Reinforcing the engine shroud with some kind of light weight Kevlar belt, perhaps?  

Reducing the time between inspections, or other engine maintenance?  

Should be interesting...


metroblue?

okay on the blue!

#29 cpotisch

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Posted 21 April 2018 - 10:10 AM

I will be very interested in the NTSB findings on this event...what their recommendations will be in prevention of another occurrence....

Reinforcing the engine shroud with some kind of light weight Kevlar belt, perhaps?  

Reducing the time between inspections, or other engine maintenance?  

Should be interesting...

I imagine that a Kevlar shroud won't do much to contain an exploding jet engine that puts out 34,000 pounds of thrust. Remember that we're talking about 40 or so massive fan blades firing in all directions at 5200+ rpm. I doubt Kevlar can do much about that...


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#30 jis

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Posted 21 April 2018 - 11:36 AM

FAA has already added additional ultrasonic test requirements for operating the CFM engines in question.

 

Meanwhile there is the continuing saga of the Rolls Royce Trent 1000 Engines and their blade corrosion problems leading to inflight shutdowns....

 

http://www.godsaveth...mliner-engines/

 

Apparently even Trent 900 engines on some A380s are affected, but being a 4 engine plane the A380s are not affected by the drastic ETOPS rating reductions.


Edited by jis, 21 April 2018 - 01:39 PM.


#31 cpotisch

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Posted 02 May 2018 - 06:35 PM

Apparently even Trent 900 engines on some A380s are affected, but being a 4 engine plane the A380s are not affected by the drastic ETOPS rating reductions.

ETOPS isn't so drastic anymore. The 787 has an ETOPS rating of 330 minutes. That means that it can safely fly with one engine working for five and a half hours. So ETOPS is not really the limiting factor here.


Edited by cpotisch, 02 May 2018 - 06:36 PM.

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#32 Dakota 400

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Posted 02 May 2018 - 06:36 PM

Now, today, another Southwest 737 had an incident.  

 

Too many flights between thorough inspections for their planes?  

 

Southwest pulled out of my home airport.  Good.  I wouldn't even consider flying them now if they were a local option. 



#33 Bob Dylan

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Posted 02 May 2018 - 06:44 PM

Now, today, another Southwest 737 had an incident.  
 
Too many flights between thorough inspections for their planes?  
 
Southwest pulled out of my home airport.  Good.  I wouldn't even consider flying them now if they were a local option. 

A window cracked on the SW flight! They still have the BEST Safety Record of all the Airlines, which are THE SAFEST Way to Travel!
"There's Something About a Train! It's Magic!"-- 1970s Amtrak Ad
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Yet there isn't a train I wouldn't take,No matter where its going!.." -Edna St. Vincent Millay

#34 cpotisch

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Posted 02 May 2018 - 06:49 PM

https://nypost.com/2...-broken-window/

 

SWA, get your act together!


Edited by cpotisch, 02 May 2018 - 06:49 PM.

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#35 jis

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Posted 02 May 2018 - 07:03 PM

Apparently even Trent 900 engines on some A380s are affected, but being a 4 engine plane the A380s are not affected by the drastic ETOPS rating reductions.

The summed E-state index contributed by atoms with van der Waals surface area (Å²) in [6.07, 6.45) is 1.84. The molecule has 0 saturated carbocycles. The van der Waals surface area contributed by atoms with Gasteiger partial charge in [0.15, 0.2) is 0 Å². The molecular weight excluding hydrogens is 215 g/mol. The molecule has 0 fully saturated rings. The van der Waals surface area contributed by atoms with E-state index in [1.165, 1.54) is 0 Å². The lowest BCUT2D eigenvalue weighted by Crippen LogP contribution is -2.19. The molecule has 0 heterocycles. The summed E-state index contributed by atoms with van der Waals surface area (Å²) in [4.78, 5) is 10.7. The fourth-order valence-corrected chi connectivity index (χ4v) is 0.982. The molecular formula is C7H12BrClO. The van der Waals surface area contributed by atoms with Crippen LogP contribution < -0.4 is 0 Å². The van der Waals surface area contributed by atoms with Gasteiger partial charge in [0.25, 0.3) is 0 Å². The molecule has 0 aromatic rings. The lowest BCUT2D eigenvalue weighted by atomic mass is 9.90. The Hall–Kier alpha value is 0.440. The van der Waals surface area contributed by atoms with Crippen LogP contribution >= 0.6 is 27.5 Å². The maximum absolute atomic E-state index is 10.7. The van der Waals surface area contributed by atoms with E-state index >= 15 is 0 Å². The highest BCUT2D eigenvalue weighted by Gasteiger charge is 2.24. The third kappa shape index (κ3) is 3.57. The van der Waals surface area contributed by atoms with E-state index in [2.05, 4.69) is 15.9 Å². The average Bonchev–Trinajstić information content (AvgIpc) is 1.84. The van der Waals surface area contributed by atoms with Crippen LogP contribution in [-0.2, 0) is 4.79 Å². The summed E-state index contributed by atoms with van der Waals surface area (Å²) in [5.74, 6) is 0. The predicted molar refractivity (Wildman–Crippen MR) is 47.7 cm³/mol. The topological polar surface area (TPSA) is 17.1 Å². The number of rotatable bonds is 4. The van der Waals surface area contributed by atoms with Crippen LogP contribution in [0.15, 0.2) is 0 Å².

ETOPS isn't so drastic anymore. The 787 has an ETOPS rating of 330 minutes. That means that it can safely fly with one engine working for five and a half hours. So ETOPS is not really the limiting factor here.
The ETOPS certification for RR Trent 787 have been temporarily cut down to 180 in case you have not been paying attention . This has led to withdrawal of 787s from some routes and substitution by other types.

Edited by jis, 02 May 2018 - 07:03 PM.

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#36 Devil's Advocate

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Posted 02 May 2018 - 09:42 PM

Now, today, another Southwest 737 had an incident. Too many flights between thorough inspections for their planes? Southwest pulled out of my home airport. Good. I wouldn't even consider flying them now if they were a local option.

 

Southwest operates under the same maintenance and safety standards as any other major US airline. If the system allows unsafe operation by one carrier it allows unsafe operation by all carriers.


Edited by Devil's Advocate, 02 May 2018 - 10:31 PM.

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#37 Trogdor

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Posted 02 May 2018 - 10:22 PM

Apparently even Trent 900 engines on some A380s are affected, but being a 4 engine plane the A380s are not affected by the drastic ETOPS rating reductions.

ETOPS isn't so drastic anymore. The 787 has an ETOPS rating of 330 minutes. That means that it can safely fly with one engine working for five and a half hours. So ETOPS is not really the limiting factor here.
The ETOPS certification for RR Trent 787 have been temporarily cut down to 180 in case you have not been paying attention . This has led to withdrawal of 787s from some routes and substitution by other types.

I thought it was actually reduced to 140 minutes, not even 180.
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#38 jis

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Posted 02 May 2018 - 11:45 PM

Trog, you’re correct. 140.

#39 cpotisch

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Posted 03 May 2018 - 07:00 AM

Yikes. That's not good at all.


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#40 jis

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Posted 03 May 2018 - 08:26 AM

Yikes. That's not good at all.

That's OK. It'll eventually get fixed. Remember, the 787 fleet was entirely grounded for a while after the battery affair.